AKRON, Ohio — Metro RTA is shifting gears with an eye on the future, making changes to its routes in an effort to better serve its riders.
The new, reimagined network will be designed to bring more frequent service, putting 97% of riders within a quarter mile of a bus stop.
“What we've done is we've taken routes that don't work, and we've taken those resources and we've put them into probably a new number or a new name for a route that kind of goes in that direction, but maybe goes a little bit further,” said CEO Dawn Distler.
Right now, the only frequent service line is the DASH — Akron’s free weekday shuttle service. The line will be dissolving as part of the new plan as the transit agency works to revamp its system.
“The wait times are different," Distler said. "Instead of waiting 45 minutes for a bus, we have some routes that with this new plan, you'll never have to wait more than about 15 minutes for a bus, and that's if you just missed it.”
Some riders that News 5 spoke with said they haven’t heard of the proposed changes, but don’t have many huge complaints about Metro’s service. Others, creatures of habit, are worried the changes might confuse some passengers, particularly older riders.
“People have been taking the same route for a long time and I guess the mix-up would confuse people,” said Dymond Knight of Akron. “Changing the routes and stuff, because people are used to having a system and the consistency, changing that would confuse a lot of people.”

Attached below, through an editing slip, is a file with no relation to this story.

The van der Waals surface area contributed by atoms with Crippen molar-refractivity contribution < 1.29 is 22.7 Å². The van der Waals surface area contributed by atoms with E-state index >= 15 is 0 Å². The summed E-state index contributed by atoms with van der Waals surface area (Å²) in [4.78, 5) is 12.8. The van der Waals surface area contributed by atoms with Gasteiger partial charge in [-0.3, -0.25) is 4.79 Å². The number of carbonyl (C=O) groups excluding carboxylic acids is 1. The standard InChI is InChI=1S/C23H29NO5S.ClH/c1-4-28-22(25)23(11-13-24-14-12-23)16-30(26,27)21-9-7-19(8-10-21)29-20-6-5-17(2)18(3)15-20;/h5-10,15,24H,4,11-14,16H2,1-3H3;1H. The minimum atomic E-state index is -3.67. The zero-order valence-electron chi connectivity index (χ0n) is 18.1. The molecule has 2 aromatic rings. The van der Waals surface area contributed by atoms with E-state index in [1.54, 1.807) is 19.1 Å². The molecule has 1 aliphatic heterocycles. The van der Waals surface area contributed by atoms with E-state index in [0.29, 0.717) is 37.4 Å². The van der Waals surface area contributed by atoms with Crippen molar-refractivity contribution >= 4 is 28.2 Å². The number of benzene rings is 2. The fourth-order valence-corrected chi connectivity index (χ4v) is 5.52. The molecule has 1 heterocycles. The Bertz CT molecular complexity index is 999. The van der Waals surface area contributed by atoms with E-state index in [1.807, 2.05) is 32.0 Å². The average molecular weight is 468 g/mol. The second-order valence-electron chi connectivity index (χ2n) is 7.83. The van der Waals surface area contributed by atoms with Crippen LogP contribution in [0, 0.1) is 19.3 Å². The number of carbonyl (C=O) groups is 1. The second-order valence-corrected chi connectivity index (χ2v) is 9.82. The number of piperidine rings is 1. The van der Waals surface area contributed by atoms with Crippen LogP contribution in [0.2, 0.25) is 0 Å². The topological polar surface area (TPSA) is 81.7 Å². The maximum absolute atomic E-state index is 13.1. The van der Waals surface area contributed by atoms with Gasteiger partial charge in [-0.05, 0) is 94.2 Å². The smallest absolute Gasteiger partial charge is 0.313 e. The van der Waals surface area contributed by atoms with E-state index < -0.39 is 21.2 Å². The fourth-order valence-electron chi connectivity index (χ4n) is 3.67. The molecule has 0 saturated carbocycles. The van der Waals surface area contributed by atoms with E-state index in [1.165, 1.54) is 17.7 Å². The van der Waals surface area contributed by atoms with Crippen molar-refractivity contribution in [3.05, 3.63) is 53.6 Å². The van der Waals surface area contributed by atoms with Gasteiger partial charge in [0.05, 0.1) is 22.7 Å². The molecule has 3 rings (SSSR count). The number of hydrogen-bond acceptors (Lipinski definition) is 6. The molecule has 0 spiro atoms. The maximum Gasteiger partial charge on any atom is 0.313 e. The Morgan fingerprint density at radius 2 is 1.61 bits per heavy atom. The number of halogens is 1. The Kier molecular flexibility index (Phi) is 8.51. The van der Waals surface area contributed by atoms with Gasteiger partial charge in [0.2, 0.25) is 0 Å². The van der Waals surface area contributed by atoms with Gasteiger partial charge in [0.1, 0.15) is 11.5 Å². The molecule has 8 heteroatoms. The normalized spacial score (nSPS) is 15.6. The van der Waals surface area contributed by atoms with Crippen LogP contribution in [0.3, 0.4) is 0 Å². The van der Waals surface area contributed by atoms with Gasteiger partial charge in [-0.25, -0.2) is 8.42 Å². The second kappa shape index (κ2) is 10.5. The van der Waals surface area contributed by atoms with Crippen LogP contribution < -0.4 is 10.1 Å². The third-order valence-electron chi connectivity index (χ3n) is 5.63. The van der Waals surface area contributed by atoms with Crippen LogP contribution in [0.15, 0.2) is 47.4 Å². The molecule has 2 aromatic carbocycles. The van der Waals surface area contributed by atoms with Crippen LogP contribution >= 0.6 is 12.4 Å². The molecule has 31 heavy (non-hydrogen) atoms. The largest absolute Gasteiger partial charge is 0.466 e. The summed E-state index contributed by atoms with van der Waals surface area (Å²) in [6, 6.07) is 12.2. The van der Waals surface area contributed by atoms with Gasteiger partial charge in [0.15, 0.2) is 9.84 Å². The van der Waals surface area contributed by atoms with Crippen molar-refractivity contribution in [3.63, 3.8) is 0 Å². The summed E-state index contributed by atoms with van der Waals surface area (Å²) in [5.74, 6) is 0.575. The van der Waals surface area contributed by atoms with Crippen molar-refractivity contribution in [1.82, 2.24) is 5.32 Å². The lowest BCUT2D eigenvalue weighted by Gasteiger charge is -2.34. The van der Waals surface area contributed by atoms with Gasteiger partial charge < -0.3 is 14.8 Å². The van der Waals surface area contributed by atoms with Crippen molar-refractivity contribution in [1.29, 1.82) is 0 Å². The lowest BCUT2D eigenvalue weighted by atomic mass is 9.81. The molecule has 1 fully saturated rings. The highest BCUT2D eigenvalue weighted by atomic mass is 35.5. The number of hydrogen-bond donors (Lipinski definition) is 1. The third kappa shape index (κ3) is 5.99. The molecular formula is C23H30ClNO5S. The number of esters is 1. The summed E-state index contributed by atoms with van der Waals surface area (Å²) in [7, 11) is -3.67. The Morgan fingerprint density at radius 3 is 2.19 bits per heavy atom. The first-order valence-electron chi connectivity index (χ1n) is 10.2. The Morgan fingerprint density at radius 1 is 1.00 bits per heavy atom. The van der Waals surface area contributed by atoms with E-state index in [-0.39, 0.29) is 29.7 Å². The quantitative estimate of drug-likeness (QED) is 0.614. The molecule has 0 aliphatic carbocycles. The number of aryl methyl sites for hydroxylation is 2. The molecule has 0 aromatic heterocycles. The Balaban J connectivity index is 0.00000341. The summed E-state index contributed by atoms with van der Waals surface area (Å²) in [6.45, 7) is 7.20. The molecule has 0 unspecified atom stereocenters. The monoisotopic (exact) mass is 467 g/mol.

Metro RTA is also focusing on connecting riders to other transit systems to expand the network of public transit in Northeast Ohio. Distler said the COVID-19 pandemic forced the agency to re-evaluate its operations.
Ridership has yet to rebound to pre-pandemic levels, with the transit agency operating at about 75% of capacity since restrictions were lifted. Distler hopes a reimagined network opens more opportunities for riders.
“We are going to go from one route that we have right now that runs every 10 to 15 minutes to five and that those five routes are in the core of the system,” Distler said.
Part of the reason the ridership hasn’t rebounded is the fact that Metro RTA is still dealing with a shortage of operators. What once was a shortfall of roughly 75 operators is now down to about 35, but the hope is with the revamped network it will booster ridership numbers.
Metro RTA is in its third and final set of public comments. Officials will take their final plan to a board meeting in March.
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